As they age, some people welcome the opportunity to move into a Senior Living community. They may see the benefits of staying engaged with other seniors, while having access to the support they need to stay independent.
Others are reluctant to move away from the familiarities of their home — even when the benefits of moving into a Senior Living community may solidly outweigh any negatives.
As a result, many families often are challenged with the question: “When do you start the conversation about moving to a Senior Living community?” The answer to that question will vary depending upon the person’s current level of independence as well as family dynamics.
Here are 5 important considerations when talking to a loved one about moving into a Senior Living community:
1. Start early as possible. Approaching the conversation as part of a discussion about long-term plans can make it less confrontational. You don’t want to wait until there is a medical crisis in which you have to unexpectedly force the conversation.
2. Keep the tone positive. Unfortunately, some people from older generations still have perceptions of Senior Living communities as being institutional. There may be concerns about lack of privacy, isolation or inadequate medical care.
Today, many Senior Living communities like Oakleaf Village feature amenities that reflect the comforts of home. These include private apartments, spacious community spaces, home-cooked meals, activities, and friendly residents and staff. By clearly conveying these types of benefits, you may be able to keep the conversation positive.
3. Schedule a visit. Many negative perceptions of Senior Living communities can be diminished with a tour. You’re welcomed to tour Oakleaf Village as part of a no-pressure tour. You also can have lunch on us to experience our community and get a taste of our flavorful dining options. For many families, a visit can ease some of the stress in discussing the possibility of living in a Senior Living community.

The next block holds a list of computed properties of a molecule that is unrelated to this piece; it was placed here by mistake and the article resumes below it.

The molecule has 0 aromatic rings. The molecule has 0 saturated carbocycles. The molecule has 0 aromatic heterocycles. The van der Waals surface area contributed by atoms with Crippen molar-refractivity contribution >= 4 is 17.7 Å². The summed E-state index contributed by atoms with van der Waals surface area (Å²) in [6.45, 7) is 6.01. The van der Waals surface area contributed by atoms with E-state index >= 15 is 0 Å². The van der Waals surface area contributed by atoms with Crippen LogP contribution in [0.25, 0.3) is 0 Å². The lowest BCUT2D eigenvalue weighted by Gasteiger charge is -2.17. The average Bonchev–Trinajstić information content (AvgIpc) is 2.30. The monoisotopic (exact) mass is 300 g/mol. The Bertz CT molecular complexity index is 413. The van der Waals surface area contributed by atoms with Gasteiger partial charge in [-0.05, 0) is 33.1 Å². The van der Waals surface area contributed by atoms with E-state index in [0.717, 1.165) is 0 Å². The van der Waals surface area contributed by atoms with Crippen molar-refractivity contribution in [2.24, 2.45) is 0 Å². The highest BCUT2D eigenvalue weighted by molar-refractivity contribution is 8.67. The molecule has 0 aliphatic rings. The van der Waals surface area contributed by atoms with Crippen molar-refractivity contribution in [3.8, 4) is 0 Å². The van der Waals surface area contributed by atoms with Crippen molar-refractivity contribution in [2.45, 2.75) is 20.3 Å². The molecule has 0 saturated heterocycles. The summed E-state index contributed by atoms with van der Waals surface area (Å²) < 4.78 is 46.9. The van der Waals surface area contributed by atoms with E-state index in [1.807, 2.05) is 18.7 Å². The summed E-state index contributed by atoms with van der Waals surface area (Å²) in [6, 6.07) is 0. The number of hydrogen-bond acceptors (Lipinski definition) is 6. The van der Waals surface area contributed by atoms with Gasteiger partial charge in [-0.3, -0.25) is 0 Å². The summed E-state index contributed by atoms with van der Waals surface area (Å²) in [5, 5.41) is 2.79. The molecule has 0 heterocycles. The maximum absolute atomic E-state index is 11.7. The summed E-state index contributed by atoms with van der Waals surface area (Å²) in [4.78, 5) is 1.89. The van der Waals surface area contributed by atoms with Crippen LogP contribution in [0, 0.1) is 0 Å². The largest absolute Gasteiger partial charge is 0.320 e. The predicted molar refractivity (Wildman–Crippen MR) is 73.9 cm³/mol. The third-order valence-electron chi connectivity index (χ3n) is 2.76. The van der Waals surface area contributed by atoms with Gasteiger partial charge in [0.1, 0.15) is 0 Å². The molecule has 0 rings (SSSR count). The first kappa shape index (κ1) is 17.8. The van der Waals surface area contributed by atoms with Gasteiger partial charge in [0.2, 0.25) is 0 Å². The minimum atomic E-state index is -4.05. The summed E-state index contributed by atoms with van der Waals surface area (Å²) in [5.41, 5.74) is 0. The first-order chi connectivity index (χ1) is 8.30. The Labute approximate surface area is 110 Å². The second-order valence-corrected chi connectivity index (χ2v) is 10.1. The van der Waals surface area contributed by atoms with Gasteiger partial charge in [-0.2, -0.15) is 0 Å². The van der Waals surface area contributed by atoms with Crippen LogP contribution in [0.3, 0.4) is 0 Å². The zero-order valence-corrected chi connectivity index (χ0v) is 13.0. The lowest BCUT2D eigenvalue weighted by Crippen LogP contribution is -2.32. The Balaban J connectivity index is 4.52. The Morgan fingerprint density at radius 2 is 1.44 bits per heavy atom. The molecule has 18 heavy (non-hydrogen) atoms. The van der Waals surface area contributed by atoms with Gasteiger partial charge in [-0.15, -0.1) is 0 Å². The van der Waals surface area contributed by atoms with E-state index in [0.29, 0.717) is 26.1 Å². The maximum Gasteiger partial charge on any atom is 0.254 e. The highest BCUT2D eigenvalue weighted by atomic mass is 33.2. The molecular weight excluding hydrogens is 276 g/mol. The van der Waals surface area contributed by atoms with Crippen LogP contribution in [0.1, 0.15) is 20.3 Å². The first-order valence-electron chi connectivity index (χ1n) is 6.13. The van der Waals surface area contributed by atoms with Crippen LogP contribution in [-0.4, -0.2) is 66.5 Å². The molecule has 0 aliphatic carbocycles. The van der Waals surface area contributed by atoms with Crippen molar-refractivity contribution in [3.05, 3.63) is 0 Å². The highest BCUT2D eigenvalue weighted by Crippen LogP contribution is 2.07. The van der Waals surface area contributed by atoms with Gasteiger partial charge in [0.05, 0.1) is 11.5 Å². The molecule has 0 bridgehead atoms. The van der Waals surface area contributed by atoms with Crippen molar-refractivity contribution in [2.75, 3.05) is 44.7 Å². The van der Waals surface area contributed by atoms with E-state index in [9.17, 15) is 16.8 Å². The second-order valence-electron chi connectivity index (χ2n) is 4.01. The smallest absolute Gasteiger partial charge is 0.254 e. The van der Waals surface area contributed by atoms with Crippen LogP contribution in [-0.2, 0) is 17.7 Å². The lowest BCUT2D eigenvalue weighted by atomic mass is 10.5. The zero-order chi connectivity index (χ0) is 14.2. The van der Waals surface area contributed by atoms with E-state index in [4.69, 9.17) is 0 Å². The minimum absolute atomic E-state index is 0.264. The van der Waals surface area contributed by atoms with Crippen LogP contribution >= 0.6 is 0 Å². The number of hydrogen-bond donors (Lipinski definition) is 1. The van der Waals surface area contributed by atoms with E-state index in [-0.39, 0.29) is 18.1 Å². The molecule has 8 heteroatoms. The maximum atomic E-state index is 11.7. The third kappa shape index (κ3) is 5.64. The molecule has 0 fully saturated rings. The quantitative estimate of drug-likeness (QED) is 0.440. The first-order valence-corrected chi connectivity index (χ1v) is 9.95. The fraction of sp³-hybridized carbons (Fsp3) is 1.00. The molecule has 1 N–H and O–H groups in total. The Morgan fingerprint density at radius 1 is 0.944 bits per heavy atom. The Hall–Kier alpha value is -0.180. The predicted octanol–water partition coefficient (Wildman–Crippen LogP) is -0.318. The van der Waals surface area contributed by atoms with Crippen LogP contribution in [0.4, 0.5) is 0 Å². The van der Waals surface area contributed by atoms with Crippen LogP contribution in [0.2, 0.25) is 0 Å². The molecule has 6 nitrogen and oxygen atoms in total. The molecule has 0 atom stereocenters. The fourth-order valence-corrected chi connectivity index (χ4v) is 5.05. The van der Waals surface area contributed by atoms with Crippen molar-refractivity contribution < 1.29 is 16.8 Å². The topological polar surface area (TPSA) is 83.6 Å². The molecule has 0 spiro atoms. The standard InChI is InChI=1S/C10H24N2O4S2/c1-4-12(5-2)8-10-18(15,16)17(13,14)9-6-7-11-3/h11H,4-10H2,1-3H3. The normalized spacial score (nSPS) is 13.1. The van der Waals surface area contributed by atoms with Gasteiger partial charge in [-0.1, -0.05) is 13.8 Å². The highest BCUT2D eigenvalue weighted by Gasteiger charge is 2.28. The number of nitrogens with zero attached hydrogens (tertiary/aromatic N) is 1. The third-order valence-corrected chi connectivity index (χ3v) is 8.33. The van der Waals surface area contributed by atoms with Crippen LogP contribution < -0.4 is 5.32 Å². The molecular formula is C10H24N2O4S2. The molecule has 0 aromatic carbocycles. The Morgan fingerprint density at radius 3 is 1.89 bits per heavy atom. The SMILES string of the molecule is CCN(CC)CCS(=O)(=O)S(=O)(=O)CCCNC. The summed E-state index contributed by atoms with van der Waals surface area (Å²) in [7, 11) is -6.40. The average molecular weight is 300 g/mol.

4. Maintain a level of respect. If you find yourself forcing the conversation about moving into a Senior Living community, you may find that you’re getting a lot of resistance. This can lead to an argumentative situation that only makes things more stressful.
Step back and look at things from their perspective. Be prepared to listen to their concerns. If your loved one is experiencing signs of decline, whether physically or mentally, there can be a lot of anxiety about considering a move from the comforts of their home, even when they’re facing challenges with their personal hygiene, cleaning their homes, cooking or remembering to take their medication.
By listening, you can be more compassionate when discussing their options.
5. Consider it an ongoing conversation. It’s unlikely that you will have just one conversation about future living arrangements and then have it all worked out. Spread out the talks over a period of time, including the need to visit and compare facilities.
After the tours, follow up with another conversation about their thoughts as well as any financial considerations. If necessary, consider asking for input from a mutually trusted third-party, such as a relative, a medical professional or a friend.